The visiting Dominican Republic secretary of state said Wednesday that the Caribbean island state wants to follow the Korean economic model, which helped the nation become one of the world’s strongest information technology powerhouses.
“We are seeking to follow Korea’s example. Dominican Republic has been an agricultural country, but wants to transform to an advanced IT industry-based nation,” said Eddy Martinez, secretary of state of Dominican Republic through an interpreter in an interview with The Korea Times.
Martinez came to Seoul with fellow government officials and businessmen to take part in an education program, invited by the Export-Import Bank of Korea (Korea Eximbank).
Martinez, also in charge of the nation’s export and investment agency, said he hopes a bilateral relationship with Korea will be enforced through his visit.
“We want to be a strategic ally of Korea. We hope to have more important relationships with Korean companies.”
Martinez said that he is especially interested in Korea’s advanced three-dimensional (3D) technology and digital content business. Korea’s LG Electronics and Samsung Electronics are two of the world’s leading companies with high-end 3D technologies.
The secretary of state also said he wants to learn from Korea’s education system, which has produced quality human resources enabling drastic economic development.
Julio Anibal Fernandez Javier, vice finance minster of Dominican Republic, stated his appreciation of Korea Eximbank for providing the Economic Development Cooperation Fund of $23 million to his country, which contributed to its customs agency modernization project.
Javier also hoped for more loans from Korea for its projects for its immigration agency modernization and trade center construction.
Korea Eximbank said that it has already approved an additional loan of $25 million for the immigration improvement, and is in talks with Dominican Republic on the trade center project, valued at $36 million.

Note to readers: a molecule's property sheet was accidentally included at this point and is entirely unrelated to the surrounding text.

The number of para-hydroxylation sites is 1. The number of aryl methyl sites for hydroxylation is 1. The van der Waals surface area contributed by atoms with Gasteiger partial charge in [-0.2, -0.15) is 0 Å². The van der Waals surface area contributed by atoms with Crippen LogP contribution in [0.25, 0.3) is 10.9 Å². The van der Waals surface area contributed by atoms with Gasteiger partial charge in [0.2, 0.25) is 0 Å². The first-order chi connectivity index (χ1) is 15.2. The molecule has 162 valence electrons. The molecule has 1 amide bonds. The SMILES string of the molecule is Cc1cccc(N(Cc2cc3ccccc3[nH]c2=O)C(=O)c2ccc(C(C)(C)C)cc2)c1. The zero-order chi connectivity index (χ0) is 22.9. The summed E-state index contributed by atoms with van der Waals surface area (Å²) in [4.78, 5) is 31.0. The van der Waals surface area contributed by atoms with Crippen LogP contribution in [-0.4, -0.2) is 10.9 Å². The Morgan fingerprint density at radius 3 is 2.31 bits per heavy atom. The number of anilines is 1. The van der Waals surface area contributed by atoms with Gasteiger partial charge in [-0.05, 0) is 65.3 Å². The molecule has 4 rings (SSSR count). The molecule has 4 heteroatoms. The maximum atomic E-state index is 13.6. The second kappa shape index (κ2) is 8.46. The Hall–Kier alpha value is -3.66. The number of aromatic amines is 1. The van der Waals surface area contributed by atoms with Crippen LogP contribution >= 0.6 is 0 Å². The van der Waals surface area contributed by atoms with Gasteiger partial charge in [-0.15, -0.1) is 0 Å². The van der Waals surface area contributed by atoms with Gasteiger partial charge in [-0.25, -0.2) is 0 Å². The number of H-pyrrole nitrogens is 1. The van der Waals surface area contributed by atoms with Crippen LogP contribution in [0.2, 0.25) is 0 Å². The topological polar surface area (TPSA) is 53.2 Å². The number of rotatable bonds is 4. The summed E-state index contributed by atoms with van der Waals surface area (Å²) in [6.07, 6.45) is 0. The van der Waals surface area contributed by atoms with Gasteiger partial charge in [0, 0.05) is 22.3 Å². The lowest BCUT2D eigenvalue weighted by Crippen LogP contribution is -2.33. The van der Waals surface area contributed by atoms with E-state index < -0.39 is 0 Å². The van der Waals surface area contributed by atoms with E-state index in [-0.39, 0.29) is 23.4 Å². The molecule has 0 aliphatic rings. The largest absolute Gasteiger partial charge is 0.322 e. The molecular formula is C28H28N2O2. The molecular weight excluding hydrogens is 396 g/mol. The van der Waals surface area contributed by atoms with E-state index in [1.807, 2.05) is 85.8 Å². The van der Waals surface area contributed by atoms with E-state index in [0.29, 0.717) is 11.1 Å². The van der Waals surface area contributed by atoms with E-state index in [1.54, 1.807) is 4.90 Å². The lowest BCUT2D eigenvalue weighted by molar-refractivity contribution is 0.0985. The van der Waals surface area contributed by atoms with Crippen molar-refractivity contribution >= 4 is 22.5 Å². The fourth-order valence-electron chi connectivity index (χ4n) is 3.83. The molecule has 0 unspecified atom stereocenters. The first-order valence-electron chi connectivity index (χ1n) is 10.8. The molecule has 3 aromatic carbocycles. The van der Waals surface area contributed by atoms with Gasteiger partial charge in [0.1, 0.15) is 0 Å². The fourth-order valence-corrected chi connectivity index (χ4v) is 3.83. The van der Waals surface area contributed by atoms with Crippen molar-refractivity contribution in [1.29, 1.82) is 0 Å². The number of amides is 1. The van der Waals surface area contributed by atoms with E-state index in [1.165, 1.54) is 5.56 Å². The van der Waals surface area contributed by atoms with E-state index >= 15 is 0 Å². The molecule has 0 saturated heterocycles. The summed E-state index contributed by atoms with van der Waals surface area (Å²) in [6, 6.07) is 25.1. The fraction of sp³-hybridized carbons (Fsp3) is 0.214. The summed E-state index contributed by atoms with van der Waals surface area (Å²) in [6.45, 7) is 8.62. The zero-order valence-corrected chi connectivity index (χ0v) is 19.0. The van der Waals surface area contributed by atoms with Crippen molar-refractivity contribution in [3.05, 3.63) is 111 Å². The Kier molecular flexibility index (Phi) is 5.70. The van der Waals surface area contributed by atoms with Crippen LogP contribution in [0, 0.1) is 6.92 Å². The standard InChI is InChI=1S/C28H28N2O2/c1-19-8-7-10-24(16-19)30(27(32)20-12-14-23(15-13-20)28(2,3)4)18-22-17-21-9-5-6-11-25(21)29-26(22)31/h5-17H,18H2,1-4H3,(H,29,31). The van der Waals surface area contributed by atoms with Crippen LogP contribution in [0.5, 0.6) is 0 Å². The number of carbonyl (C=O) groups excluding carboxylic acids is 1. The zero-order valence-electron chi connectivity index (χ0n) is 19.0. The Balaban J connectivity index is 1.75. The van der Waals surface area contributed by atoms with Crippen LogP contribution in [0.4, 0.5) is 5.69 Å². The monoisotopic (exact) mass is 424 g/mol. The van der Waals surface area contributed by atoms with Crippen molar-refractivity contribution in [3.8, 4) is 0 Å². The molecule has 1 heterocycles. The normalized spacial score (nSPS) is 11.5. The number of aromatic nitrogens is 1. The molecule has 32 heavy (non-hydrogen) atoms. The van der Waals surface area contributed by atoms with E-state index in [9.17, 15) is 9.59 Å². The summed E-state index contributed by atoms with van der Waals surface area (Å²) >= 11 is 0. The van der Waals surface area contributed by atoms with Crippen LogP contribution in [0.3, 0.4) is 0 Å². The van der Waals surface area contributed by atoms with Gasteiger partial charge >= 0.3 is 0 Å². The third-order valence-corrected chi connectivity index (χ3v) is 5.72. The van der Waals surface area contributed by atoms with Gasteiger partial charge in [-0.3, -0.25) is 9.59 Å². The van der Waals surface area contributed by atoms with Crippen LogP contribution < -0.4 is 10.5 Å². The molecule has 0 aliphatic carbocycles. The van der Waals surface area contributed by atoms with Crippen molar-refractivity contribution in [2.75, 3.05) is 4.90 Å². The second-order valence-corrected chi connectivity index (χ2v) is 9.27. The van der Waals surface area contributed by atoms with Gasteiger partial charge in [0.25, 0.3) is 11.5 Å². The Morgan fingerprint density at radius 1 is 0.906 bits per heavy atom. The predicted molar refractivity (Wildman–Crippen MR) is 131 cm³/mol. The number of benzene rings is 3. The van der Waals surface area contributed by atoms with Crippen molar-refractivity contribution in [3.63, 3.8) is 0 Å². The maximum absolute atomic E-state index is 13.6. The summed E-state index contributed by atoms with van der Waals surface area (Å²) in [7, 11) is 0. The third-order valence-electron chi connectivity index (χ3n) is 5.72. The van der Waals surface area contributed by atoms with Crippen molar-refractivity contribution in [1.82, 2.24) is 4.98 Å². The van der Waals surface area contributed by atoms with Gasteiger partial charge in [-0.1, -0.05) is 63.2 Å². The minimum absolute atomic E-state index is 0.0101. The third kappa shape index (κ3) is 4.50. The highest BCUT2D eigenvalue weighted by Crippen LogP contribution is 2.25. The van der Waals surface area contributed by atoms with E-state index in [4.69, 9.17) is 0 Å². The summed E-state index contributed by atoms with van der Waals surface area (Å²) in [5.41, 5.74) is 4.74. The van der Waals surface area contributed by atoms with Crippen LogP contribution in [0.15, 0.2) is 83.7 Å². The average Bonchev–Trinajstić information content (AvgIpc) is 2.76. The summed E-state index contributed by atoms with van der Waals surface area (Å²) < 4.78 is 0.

The state-run bank introduced the nation’s small- and medium-sized enterprises (SMEs) support program titled “Korea’s Hidden Champions” to the Dominican Republic people. A hidden champion refers to an SME, which has an internationally competitive market share though its exports are less than $4 billion.
The bank wants to enforce the backbone of the nation’s industry supporting 100 SMEs which have the potential to grow as globally competitive companies.
The 12 Dominican Republic officials and businessmen also visited the main office of Celltrion, a leading biopharmaceutical company based in Incheon, and an example of a Korean hidden champion.
They are scheduled to drop by global Seoul-based companies, such as Samsung Electronics and LG Electronics, to look around plants and industrial infrastructure later in the week.
Korea Eximbank organized this event as part of its “Knowledge Sharing Program,” which introduces the country’s experience of economic achievement to developing nations.
Korea has drawn attention from the world for its rapid economic success from poverty and the ruins of the Korean War.
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Source: Korea Times